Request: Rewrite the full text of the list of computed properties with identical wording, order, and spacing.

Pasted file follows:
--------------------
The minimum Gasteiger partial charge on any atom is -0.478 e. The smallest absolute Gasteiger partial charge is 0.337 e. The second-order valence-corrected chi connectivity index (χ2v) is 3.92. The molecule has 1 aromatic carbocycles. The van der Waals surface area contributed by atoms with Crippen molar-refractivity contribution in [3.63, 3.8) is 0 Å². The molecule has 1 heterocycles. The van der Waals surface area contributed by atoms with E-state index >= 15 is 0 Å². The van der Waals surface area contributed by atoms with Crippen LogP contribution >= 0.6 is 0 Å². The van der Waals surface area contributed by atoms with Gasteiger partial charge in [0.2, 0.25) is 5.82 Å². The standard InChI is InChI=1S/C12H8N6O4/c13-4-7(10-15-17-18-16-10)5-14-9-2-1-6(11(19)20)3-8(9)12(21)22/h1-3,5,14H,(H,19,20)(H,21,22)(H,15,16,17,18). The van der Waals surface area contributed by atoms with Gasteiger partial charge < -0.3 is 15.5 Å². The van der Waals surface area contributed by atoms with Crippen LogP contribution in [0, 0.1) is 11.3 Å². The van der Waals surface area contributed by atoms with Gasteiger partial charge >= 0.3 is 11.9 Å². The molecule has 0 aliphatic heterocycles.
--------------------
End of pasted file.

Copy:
The minimum Gasteiger partial charge on any atom is -0.478 e. The smallest absolute Gasteiger partial charge is 0.337 e. The second-order valence-corrected chi connectivity index (χ2v) is 3.92. The molecule has 1 aromatic carbocycles. The van der Waals surface area contributed by atoms with Crippen molar-refractivity contribution in [3.63, 3.8) is 0 Å². The molecule has 1 heterocycles. The van der Waals surface area contributed by atoms with E-state index >= 15 is 0 Å². The van der Waals surface area contributed by atoms with Crippen LogP contribution >= 0.6 is 0 Å². The van der Waals surface area contributed by atoms with Gasteiger partial charge in [0.2, 0.25) is 5.82 Å². The standard InChI is InChI=1S/C12H8N6O4/c13-4-7(10-15-17-18-16-10)5-14-9-2-1-6(11(19)20)3-8(9)12(21)22/h1-3,5,14H,(H,19,20)(H,21,22)(H,15,16,17,18). The van der Waals surface area contributed by atoms with Gasteiger partial charge < -0.3 is 15.5 Å². The van der Waals surface area contributed by atoms with Crippen LogP contribution in [0, 0.1) is 11.3 Å². The van der Waals surface area contributed by atoms with Gasteiger partial charge >= 0.3 is 11.9 Å². The molecule has 0 aliphatic heterocycles.